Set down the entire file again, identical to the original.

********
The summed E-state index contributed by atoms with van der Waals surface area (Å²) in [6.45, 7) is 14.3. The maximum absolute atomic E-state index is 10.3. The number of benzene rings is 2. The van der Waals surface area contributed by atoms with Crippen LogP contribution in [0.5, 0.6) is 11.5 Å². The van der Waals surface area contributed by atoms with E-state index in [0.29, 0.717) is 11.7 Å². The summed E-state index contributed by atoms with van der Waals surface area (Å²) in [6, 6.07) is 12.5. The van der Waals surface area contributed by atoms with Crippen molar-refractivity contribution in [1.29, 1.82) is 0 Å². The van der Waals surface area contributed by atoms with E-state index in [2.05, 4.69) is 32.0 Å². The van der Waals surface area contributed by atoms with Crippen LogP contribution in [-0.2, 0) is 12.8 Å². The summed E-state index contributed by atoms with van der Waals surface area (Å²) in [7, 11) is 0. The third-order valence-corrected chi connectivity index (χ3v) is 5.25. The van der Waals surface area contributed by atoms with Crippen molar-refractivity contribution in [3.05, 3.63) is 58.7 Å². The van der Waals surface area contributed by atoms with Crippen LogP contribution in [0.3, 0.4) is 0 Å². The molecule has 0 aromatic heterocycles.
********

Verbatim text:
The summed E-state index contributed by atoms with van der Waals surface area (Å²) in [6.45, 7) is 14.3. The maximum absolute atomic E-state index is 10.3. The number of benzene rings is 2. The van der Waals surface area contributed by atoms with Crippen LogP contribution in [0.5, 0.6) is 11.5 Å². The van der Waals surface area contributed by atoms with E-state index in [0.29, 0.717) is 11.7 Å². The summed E-state index contributed by atoms with van der Waals surface area (Å²) in [6, 6.07) is 12.5. The van der Waals surface area contributed by atoms with Crippen molar-refractivity contribution in [1.29, 1.82) is 0 Å². The van der Waals surface area contributed by atoms with E-state index in [2.05, 4.69) is 32.0 Å². The van der Waals surface area contributed by atoms with Crippen LogP contribution in [-0.2, 0) is 12.8 Å². The summed E-state index contributed by atoms with van der Waals surface area (Å²) in [7, 11) is 0. The third-order valence-corrected chi connectivity index (χ3v) is 5.25. The van der Waals surface area contributed by atoms with Crippen molar-refractivity contribution in [3.05, 3.63) is 58.7 Å². The van der Waals surface area contributed by atoms with Crippen LogP contribution in [0.3, 0.4) is 0 Å². The molecule has 0 aromatic heterocycles.